The BBC reported this month on a London-based talent agency, Matching Models, who thought it entirely appropriate to advertise for a PA with this particular attribute. And that’s not all. In addition to bra-size, their ideal candidate was also required to have ‘a classic look’ and ‘long brown hair’.
The home page of Matching Models’ website, entitled ‘THE EMPLOYMENT AGENCY FOR BEAUTIFUL AND TALENTED PEOPLE’ (their emphasis) states that, ‘…it is almost politically incorrect to request someone to work for you that is both attractive as well as professionally equipped with the right set of skills…because after all, first impressions count!’
Is this boring old political correctness interfering with an employer’s freedom to recruit pretty, moderately-busty women yet again? Or for ‘almost politically incorrect’ should we in fact be reading ‘potentially unlawful’?
Job applicants are protected from discrimination under the Equality Act 2010 on the grounds of nine different protected characteristics (including sex, race and disability). An employer must not discriminate in its arrangements for advertising jobs, or through the actual content of the job advertisement. It is also unlawful for an employer to instruct a recruitment agency to supply candidates only from a particular group, or to cause or induce that agency to discriminate.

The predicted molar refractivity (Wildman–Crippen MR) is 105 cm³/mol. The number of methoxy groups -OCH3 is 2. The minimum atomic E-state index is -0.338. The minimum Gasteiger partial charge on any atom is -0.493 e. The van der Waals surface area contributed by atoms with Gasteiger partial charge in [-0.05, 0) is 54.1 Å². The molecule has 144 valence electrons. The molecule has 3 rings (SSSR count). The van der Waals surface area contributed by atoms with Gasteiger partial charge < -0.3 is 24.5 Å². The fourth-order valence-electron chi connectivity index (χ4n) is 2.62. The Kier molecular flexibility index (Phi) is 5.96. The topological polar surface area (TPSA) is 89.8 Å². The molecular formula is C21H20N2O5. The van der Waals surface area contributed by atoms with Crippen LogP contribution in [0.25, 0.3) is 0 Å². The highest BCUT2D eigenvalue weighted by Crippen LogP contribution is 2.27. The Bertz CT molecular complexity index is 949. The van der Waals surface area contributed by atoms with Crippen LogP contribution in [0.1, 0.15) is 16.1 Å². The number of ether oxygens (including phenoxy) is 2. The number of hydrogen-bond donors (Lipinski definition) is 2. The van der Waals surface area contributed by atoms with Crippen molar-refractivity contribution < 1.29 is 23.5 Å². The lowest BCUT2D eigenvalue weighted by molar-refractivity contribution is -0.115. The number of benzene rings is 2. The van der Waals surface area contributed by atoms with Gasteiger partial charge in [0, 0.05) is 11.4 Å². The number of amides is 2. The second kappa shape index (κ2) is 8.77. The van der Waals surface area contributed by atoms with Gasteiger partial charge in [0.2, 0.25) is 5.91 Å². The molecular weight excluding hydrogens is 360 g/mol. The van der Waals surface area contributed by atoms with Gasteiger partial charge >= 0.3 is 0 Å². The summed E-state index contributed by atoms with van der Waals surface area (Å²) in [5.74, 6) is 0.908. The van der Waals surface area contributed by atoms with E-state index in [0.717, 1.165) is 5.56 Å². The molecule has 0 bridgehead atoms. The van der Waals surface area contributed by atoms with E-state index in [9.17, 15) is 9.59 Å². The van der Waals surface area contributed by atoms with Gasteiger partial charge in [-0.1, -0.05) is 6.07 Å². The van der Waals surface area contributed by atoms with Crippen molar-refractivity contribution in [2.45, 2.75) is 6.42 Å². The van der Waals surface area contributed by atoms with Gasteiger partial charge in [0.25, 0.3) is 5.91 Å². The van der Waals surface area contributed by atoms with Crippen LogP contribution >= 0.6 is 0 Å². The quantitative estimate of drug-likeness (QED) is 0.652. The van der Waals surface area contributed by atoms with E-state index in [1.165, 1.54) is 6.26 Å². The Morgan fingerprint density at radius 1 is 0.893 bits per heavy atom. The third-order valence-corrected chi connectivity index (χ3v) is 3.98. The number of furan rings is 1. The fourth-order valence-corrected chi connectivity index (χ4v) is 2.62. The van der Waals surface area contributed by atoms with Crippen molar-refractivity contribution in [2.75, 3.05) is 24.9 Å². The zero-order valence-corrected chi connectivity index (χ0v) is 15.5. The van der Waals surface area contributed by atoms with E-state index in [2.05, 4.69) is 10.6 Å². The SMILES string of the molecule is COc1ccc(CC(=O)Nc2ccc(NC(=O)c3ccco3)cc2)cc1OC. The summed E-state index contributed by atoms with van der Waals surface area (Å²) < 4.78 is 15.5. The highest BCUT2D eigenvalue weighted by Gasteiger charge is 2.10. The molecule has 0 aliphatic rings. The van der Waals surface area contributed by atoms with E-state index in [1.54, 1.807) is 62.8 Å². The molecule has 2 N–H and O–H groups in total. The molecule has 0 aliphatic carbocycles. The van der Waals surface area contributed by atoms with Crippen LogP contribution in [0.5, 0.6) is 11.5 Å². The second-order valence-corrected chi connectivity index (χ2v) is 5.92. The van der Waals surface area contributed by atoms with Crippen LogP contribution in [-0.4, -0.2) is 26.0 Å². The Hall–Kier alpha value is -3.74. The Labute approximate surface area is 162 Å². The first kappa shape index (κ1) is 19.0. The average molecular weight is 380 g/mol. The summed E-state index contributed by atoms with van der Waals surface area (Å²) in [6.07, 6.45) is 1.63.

There are only very limited circumstances under the Act where employers can target particular groups in their adverts. If a particular group is targeted, it needs to be because of the genuine (as opposed to perceived) requirements of the job, or because the employer can demonstrate an objective justification for doing so.
So, if the advert suggests that the employer will be using discriminatory criteria in their selection process, or that reasonable adjustments won’t be made for disabled candidates, a job seeker who suffers a disadvantage (for instance from being prevented or deterred from applying for a role) can use the advert as evidence in support of their employment tribunal claim. In addition to claims from individual aggrieved applicants, an employer could also face an investigation and/or direct enforcement action by the EHRC in the form of an injunction.
It follows that employers need to be mindful of the risk of discrimination claims and take particular care over the content and language of their adverts. This applies to all forms of adverts, whether those adverts are sent by internal email, posted on a staff notice board, published in the local newspaper, or displayed on the back of a bus.
A recent research report carried out by the Equality & Human Rights Commission (EHRC), revealed that there is considerable confusion among workplaces and recruitment professionals about their legal obligations in relation to recruitment. Many of the findings are quite troubling. For instance, 28% of recruitment agents incorrectly believed that employers are allowed to advertise for people with English as their first language (in fact, it is lawful to request English language skills, but not English as a mother tongue).
The EHRC report concludes that workplaces and recruitment agencies should increase their understanding about the law in relation to recruitment so that they are not at risk of discriminating against candidates. So, for those involved in recruitment, training in this area of employment law is essential.